Vitas, O.P., or Wit (died c. 1269) was a Polish Dominican friar from the Kraków convent[1] and the first bishop in Lithuania (1253–1255). Though venerated as a "blessed"[2] by the Order of Preachers, his cause for beatification is still within preliminary stages.[3]

Vitas of Poland

17th-century portrait of Vitas
Kingdom of Poland
Diedc. 1269



Little is known about his origins, early career or his episcopal work. It is likely that he was a student of the first Polish Dominican, Hyacinth of Poland.

Following the conversion to Christianity and coronation of King Mindaugas during the summer of 1253,[4] there was some delay in appointing a bishop for the Grand Duchy of Lithuania due to political intrigues. In October or November 1253, Pełka, Bishop of Gniezno, consecrated Wit (Lithuanian: Vitas) and tasked him with the conversion of the Lithuanian people. However, he was not recognized by Mindaugas or accepted by the populace and his activities in Lithuania are unknown, although he is sometimes associated with Mindaugas' Cathedral.[2]

In 1254, the priest Christian (Lithuanian: Kristijonas), a member of the Livonian Order, was appointed bishop and recognised by King Mindaugas with the grant of lands in Samogitia.[5] In 1254, Vitas wrote to Pope Innocent IV about the deplorable conditions of Christians in Lithuania and asked for a transfer. On March 1, 1255, Pope Alexander IV granted Vitas' petition.[6]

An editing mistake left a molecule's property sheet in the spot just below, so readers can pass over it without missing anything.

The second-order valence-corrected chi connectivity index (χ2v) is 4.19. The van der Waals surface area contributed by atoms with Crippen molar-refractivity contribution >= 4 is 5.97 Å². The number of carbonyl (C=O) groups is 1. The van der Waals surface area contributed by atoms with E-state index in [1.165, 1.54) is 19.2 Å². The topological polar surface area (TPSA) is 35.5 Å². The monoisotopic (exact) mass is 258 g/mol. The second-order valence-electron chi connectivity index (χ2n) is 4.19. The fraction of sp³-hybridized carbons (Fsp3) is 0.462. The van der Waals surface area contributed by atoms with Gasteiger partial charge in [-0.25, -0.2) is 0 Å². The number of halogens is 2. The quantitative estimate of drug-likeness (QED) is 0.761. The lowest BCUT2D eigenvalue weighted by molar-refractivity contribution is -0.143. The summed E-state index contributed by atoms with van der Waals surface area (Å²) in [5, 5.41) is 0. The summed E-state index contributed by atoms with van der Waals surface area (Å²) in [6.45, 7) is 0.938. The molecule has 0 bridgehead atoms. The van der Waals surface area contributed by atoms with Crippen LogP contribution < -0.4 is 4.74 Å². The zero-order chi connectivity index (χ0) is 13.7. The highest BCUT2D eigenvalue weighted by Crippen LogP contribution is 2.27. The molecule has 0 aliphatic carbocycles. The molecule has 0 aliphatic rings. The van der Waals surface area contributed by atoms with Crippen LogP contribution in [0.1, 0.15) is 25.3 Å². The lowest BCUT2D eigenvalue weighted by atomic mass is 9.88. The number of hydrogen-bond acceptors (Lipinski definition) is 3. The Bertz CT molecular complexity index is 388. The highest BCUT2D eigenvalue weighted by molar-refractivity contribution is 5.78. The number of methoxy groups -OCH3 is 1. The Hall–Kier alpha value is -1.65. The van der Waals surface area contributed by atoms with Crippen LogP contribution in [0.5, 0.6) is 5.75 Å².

After leaving Lithuania, the Pope appointed Vitas as an auxiliary bishop of the Diocese of Wroclaw, where he served till about 1260, when he was made auxiliary bishop in the Diocese of Poznan, at least until 1263.[7] Historian Jan Kurczewski believes that Vitas established a Dominican church and monastery in the city of Lubcha, in present-day Belarus.[6]

There have been suggestions that died as a martyr.[2]


  1. ^ Dubonis, Artūras (2015). "The Origins of Statehood". In Iršėnas, Marius; Račiūnaitė, Tojana (eds.). The Lithuanian Millenium. History, Art and Culture. Vilnius Academy of Arts Press. p. 46.
  2. ^ a b c Rowell, C. S. (1994-06-24). Lithuania Ascending: A Pagan Empire Within East-central Europe, 1295–1345. Cambridge University Press. pp. 302–304.
  3. ^ "Thirteenth Century". Hagiography Circle.
  4. ^ J. Dobosz, M. Serwański, Słownik władców Europy średniowiecznej. Poznań: 1998, p. 272.
  5. ^ Kiaupa, Zigmantas; Jurate Kiaupiene, Albinas Kuncevicius (2000) [1995]. "Establishment of the State". The History of Lithuania Before 1795 (English ed.). Vilnius: Lithuanian Institute of History. pp. 45–72.
  6. ^ a b Petkus, Viktoras (2004). Dominikonai Lietuvos kultūroje. Vilnius: Petro ofsetas. ISBN 9955-534-84-2. pp. 43–44
  7. ^ P. Nitecki: Biskupi Kościoła katolickiego w Polsce w latach 965-1999. Słownik biograficzny. Warszawa: Instytut Wydawniczy "Pax", 2000, p 483.